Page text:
Clear and Concise Statements

January 03, 2018 | Natalie Frei | Methods & Tools, SDC Experiences |


Rating: 4.7 out of 5

tinuNo one likes listening to the verbose babble of overly loquacious speakers (and yes, this type of speaker tends to be male). Making it short is an art that requires a lot of work. The formula “reduce to the max” might be oversimplified but it is essentially true. There are five steps to arrive at a short, tight but accurate statement.

By Tinu Niederhauser
Translated from German by Natalie Frei


Step 1: Focus your intentions

To inform about, legitimize or show something are not strong enough intentions to form a good statement. You need to sharpen up your intentions for the audience: to convince, persuade or excite make much higher goals. And they force you to bring yourself into play: “I am convinced that we will achieve this Herculean task in two years…” sounds much more impressive than “To our organization, it is vital to set a time frame of two years for this task”. The messenger is the message, goes the saying. You need to embody the intention and the message and try to put the subject as close to your personal self as possible.



Step 2: Take position with the first sentence

Speaking is like flying; take-off and landing are crucial. Therefore, the first sentence is decisive to whether your audience will pay attention or not. Reveal your position and intention in this first step, even if nothing is reasoned or discussed yet. The statement is supposed to spark a discussion after all. It cannot and should not explain everything exhaustively. “SDC has decided to immediately cut all emergency aid to the war zone”. This is a much stronger entrance than “Switzerland’s humanitarian commitment in war zones is dangerous. Therefore, and to guarantee the security of our employees, we have decided to terminate emergency aid to the crisis zone.” Less is more.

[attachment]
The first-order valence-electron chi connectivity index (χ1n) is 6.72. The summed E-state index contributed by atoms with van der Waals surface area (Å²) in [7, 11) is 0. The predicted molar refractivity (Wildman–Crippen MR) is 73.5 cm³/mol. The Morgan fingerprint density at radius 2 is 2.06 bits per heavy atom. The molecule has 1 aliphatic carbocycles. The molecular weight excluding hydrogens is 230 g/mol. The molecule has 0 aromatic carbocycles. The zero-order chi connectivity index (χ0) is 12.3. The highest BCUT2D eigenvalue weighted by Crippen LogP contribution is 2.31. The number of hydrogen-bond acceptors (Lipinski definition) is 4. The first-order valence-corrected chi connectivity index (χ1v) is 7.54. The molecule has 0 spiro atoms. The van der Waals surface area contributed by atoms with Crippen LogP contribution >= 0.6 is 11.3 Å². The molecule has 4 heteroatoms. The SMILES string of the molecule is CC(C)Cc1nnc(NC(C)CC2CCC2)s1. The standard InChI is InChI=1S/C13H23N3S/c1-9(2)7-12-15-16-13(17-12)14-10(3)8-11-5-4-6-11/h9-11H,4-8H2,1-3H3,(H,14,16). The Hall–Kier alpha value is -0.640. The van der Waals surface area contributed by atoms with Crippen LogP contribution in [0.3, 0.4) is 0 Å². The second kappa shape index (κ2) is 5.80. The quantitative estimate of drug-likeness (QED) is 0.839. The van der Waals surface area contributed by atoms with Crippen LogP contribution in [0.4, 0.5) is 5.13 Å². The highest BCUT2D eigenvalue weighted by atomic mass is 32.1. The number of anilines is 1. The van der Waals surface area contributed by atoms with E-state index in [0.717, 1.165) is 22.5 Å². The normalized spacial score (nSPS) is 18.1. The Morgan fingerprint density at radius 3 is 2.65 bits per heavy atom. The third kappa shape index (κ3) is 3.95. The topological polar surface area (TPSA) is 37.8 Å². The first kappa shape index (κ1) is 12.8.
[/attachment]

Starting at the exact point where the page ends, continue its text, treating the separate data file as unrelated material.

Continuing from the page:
Step 3: Give an example

Concrete, palpable, practical! Erase all verbiage and meaningless phrasing. Eliminate foreign words and replace them with a concrete example. Or a very short anecdote you have experienced yourself. This lends tangibility to what is said and makes it much easier for the audience to understand.



Step 4: Use an analogy

Images have a huge advantage over abstract terminology: they address both the cognitive mind and the intuitive gut and therefore cling to the memory much longer. But in order to do the desired job, images need to be picked carefully; they need to be precise and fitting to the context.


Analogies spark attention, but they need to fit the context (Credit: Bernd Riegert / DW)

Analogies spark attention, but they need to fit the context (Credit: Bernd Riegert / DW)


There is an easy and effective technique to finding Images:

1. Form objective argument

What is the key message you would like to convey with the image?

Example: An alternative-left police director is a miscast for this function.

2. Distill general statement

Find the essential condition of your message

Example: Something that is out of place


3. Trigger sentence

Repeat your general statement as a trigger sentence out loud.

“This is exactly as if…” and give free rein to your associations. Ideas, images, names – dare to exaggerate at this point!


4. Note down your ideas

Examples: Like a bull in a china shop, …Like boots in the fridge, …Like a fried egg in a purse, …Like a vegan in a butcher shop, …Like a logger in at the goldsmiths’, …Like a conman at the cashier’s desk, …


5. Check validity

Sometimes the logic of an image is faulty or doesn’t quite get to the core of the matter. That means you were not precise enough in step one and two, so go back and repeat – and be patient!



Be precise and clear in your final message. (Credit: Pexels)

Be precise and clear in your final message. (Credit: Pexels)


Step 5: Close with a clear message

The end, the landing, is the most important part of your statement. Now you get to the punchline. You draw your conclusion and place or repeat your key message. Whatever you hear last will stick with the audience’s memory. Dare to put things in a nutshell. Great, if your statement sparks opposition; this gives you the opportunity to clarify particular points. Opposition is a good sign because you recognize that your audience has caught fire, that your messages were heard. Or there might be applause instead of opposition – even better, it means you got to the point, straightforward. Accept and appreciate applause, you have earned it!


Tinu Niederhauser is a communication and media coach (transfer training & coaching GmbH, Lenzburg).


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